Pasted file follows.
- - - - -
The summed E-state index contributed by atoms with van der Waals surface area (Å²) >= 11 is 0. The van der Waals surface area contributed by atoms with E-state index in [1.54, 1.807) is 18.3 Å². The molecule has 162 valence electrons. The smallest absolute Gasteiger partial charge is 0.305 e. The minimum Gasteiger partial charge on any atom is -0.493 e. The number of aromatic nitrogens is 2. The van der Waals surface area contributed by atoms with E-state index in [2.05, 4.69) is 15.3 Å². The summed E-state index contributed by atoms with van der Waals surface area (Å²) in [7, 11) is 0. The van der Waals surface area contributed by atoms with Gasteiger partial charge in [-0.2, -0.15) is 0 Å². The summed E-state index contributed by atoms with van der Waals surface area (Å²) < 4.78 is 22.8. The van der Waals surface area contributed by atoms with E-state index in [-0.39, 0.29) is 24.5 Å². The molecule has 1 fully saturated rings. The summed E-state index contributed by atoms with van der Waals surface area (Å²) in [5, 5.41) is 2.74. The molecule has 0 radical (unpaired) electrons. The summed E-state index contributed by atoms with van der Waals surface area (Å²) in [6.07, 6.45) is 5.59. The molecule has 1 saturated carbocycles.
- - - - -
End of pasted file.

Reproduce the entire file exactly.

The summed E-state index contributed by atoms with van der Waals surface area (Å²) >= 11 is 0. The van der Waals surface area contributed by atoms with E-state index in [1.54, 1.807) is 18.3 Å². The molecule has 162 valence electrons. The smallest absolute Gasteiger partial charge is 0.305 e. The minimum Gasteiger partial charge on any atom is -0.493 e. The number of aromatic nitrogens is 2. The van der Waals surface area contributed by atoms with E-state index in [2.05, 4.69) is 15.3 Å². The summed E-state index contributed by atoms with van der Waals surface area (Å²) in [7, 11) is 0. The van der Waals surface area contributed by atoms with Gasteiger partial charge in [-0.2, -0.15) is 0 Å². The summed E-state index contributed by atoms with van der Waals surface area (Å²) < 4.78 is 22.8. The van der Waals surface area contributed by atoms with E-state index in [-0.39, 0.29) is 24.5 Å². The molecule has 1 fully saturated rings. The summed E-state index contributed by atoms with van der Waals surface area (Å²) in [5, 5.41) is 2.74. The molecule has 0 radical (unpaired) electrons. The summed E-state index contributed by atoms with van der Waals surface area (Å²) in [6.07, 6.45) is 5.59. The molecule has 1 saturated carbocycles.